THE ARCHIVE: “The Intersections of Politics + Hip Hop”

The Archive

In this installment of The Archive we invite you to listen to one of the  most fascinating professors I have ever met Dr. Hotchkins. His guest on this episode is the one and only Jay R the Superstar. So thanks for your ears and feel free to comment below.

“This week was completely emotionally exhaustive in the wake of the 74th Emmit Till Birthday, upcoming 10th Hurricane Katrina Anniversary (8/23/05), and mystery surrounding the death of #SandraBland who is framed as having hung herself after being unlawfully stopped in Texas.”

 

My feelings of racial angst are systematic of an individual suffering from Racial Battle Fatigue (Smith, 2007; Hotchkins & Dancy, 2015), which I need to look into expeditiously. However, I am sensitive to the notion that issues surrounding race, identity, and gender are painful for some, yet nonsensical to others so I attempt to rationalize subjective perspectives when engaging with individuals or audiences. I chose to discuss the #BlackLivesMatter movement because the continual struggle of Black people is not only alarming, but also approaching a point of either submission or retaliation. On the national stage, Jeb Bush (R) belittled the #BlackLivesMatter movement by calling it just a slogan, and former Governor O’Malley (D) prioritized #WhiteLivesMatter first, and foremost, above, and beyond Blackness. What is becoming clearly evident is the age of political correctness is swiftly becoming a practice of the past. To this point, I understand that although Donald Trump represents the Archie Bunker Wing of the Republican Party, his racial hate resonates with several persons who may not vote for him, but believe all that he espouses. Yes, the Confederate Flag was removed in South Carolina, which was merely a symbolic gesture, but by no means does the action a non-racist America make.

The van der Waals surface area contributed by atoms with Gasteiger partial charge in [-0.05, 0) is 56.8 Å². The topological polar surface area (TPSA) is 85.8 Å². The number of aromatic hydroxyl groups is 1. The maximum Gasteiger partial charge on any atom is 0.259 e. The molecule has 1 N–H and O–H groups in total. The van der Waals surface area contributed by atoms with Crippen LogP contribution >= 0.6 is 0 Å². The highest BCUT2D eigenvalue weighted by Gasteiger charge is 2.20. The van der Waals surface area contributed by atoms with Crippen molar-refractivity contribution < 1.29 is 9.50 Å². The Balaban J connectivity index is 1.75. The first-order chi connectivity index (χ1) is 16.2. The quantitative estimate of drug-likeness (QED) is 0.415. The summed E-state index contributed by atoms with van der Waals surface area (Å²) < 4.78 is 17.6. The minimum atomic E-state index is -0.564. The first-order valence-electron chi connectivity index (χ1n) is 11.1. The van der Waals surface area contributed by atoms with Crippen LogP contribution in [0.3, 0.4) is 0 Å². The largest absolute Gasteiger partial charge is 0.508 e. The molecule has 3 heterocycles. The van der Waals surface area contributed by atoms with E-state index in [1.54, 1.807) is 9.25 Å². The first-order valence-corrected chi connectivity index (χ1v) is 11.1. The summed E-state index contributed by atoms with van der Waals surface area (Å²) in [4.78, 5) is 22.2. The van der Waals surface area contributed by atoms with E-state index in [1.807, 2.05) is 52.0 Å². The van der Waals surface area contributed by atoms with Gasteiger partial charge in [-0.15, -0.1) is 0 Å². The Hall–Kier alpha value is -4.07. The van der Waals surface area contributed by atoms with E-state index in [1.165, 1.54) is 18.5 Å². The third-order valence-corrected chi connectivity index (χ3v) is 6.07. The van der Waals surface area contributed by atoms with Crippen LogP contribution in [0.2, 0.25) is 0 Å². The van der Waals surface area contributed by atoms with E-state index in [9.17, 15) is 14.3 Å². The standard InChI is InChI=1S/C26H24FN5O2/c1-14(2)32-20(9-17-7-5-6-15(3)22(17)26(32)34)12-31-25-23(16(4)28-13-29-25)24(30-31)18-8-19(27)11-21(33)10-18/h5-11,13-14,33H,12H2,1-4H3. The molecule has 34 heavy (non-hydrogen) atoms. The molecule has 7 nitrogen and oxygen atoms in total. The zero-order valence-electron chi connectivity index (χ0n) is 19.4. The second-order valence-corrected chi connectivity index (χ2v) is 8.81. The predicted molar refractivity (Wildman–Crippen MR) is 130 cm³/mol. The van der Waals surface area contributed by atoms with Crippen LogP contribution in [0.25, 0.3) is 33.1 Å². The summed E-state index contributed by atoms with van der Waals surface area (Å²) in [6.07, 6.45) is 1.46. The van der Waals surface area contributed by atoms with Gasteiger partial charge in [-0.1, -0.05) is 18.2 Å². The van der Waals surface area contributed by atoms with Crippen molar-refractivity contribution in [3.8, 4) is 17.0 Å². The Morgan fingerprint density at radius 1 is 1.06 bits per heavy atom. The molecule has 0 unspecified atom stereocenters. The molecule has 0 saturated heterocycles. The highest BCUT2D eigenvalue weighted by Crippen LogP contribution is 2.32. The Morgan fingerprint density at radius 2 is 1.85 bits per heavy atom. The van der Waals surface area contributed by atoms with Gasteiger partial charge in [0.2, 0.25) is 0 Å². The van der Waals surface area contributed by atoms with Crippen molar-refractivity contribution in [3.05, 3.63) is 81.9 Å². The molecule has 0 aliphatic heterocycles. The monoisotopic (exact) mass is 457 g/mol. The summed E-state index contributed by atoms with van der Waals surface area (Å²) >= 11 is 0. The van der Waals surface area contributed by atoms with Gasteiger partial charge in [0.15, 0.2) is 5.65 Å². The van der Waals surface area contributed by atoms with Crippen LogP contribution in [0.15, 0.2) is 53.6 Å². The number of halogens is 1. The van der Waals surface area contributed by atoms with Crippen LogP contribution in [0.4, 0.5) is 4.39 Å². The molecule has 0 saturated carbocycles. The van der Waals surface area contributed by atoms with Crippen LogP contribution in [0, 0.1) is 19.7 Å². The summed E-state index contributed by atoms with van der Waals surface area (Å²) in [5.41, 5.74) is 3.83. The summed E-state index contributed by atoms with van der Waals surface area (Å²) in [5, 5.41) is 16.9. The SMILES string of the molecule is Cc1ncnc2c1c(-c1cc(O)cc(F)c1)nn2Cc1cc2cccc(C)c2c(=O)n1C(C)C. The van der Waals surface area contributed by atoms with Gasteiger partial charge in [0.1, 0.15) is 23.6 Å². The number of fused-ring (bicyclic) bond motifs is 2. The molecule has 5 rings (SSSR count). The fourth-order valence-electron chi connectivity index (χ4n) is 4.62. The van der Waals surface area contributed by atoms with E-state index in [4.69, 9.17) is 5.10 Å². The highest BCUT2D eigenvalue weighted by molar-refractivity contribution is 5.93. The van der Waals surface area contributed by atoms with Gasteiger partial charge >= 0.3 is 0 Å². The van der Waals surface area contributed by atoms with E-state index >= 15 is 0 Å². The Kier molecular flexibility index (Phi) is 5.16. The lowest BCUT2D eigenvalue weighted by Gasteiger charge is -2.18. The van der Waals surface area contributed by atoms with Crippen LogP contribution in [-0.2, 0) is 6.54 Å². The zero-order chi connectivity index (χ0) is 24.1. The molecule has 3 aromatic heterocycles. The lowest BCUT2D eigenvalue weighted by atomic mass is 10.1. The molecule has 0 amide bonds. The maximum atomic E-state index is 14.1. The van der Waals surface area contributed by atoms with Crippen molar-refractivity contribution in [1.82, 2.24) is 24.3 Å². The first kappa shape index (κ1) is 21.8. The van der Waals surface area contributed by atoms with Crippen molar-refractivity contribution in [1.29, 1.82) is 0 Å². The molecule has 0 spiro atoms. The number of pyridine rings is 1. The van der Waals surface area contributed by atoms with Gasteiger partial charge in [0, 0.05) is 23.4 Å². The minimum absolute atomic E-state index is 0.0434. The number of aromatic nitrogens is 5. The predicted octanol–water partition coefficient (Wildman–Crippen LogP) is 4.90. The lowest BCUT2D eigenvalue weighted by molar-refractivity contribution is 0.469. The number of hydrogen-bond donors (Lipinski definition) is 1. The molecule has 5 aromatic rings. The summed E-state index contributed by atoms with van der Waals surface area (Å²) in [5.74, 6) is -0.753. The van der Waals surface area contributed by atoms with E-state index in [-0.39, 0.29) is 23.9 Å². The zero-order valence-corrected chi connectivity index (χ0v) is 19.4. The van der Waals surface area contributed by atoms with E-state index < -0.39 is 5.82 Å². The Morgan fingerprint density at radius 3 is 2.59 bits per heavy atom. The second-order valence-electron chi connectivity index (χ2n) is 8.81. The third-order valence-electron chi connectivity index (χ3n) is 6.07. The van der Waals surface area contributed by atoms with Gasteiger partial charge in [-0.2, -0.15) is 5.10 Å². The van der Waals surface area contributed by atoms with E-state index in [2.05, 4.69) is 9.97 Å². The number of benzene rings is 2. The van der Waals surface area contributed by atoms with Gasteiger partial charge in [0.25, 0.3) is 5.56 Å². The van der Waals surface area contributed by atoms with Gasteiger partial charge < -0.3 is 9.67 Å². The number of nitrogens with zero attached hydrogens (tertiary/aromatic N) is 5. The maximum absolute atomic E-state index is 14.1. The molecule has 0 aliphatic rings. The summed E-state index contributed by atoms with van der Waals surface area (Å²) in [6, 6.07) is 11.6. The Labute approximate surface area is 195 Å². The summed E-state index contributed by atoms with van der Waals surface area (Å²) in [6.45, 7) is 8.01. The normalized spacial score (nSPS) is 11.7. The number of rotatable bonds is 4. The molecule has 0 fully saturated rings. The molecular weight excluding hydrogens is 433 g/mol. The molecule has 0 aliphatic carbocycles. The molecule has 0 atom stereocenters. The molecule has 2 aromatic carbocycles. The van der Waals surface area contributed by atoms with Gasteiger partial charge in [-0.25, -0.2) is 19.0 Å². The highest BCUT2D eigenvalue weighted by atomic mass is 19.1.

Note to White people, your unfettered voices are needed in the discussion about oppression, racism, or sexism, but in ways that end in measurable change for the benefit of humanity. Conversations about the aforementioned require White people to not be in your feelings, take it personal, and be open to respectfully disagreeing. If you are a White person who calls themselves an Ally, I would encourage you to consider evolving into a Co-conspirator. A Co-conspirator is a person, within the context of race, who is spiritually, physically, and emotionally invested in the emancipation of people of color. For instance, when Bree Newsome (Black Female), and James Ian Tyson (White Male), conspired to, and removed the Confederate Battle Flag from the grounds of the South Carolina State House. Each was arrested, and jailed for defacing monuments on capitol grounds. The point is, as a co-conspirator, James knew he would be arrested, but still acted in defiance against state law, was imprisoned, and remained unapologetic afterwards. James represents the quintessential White, male archetype for how Social Justice should look as performed by White people. Let me be clear, Black people are not in need of White saviors; however, the elimination of racism is unattainable until White people operationalize racism as Evil, then act toward the eradication of said racism.

That said, writing this entry has done absolutely nothing toward lessening my racial angst…

#StopKillingUs

#BlackLivesMatter

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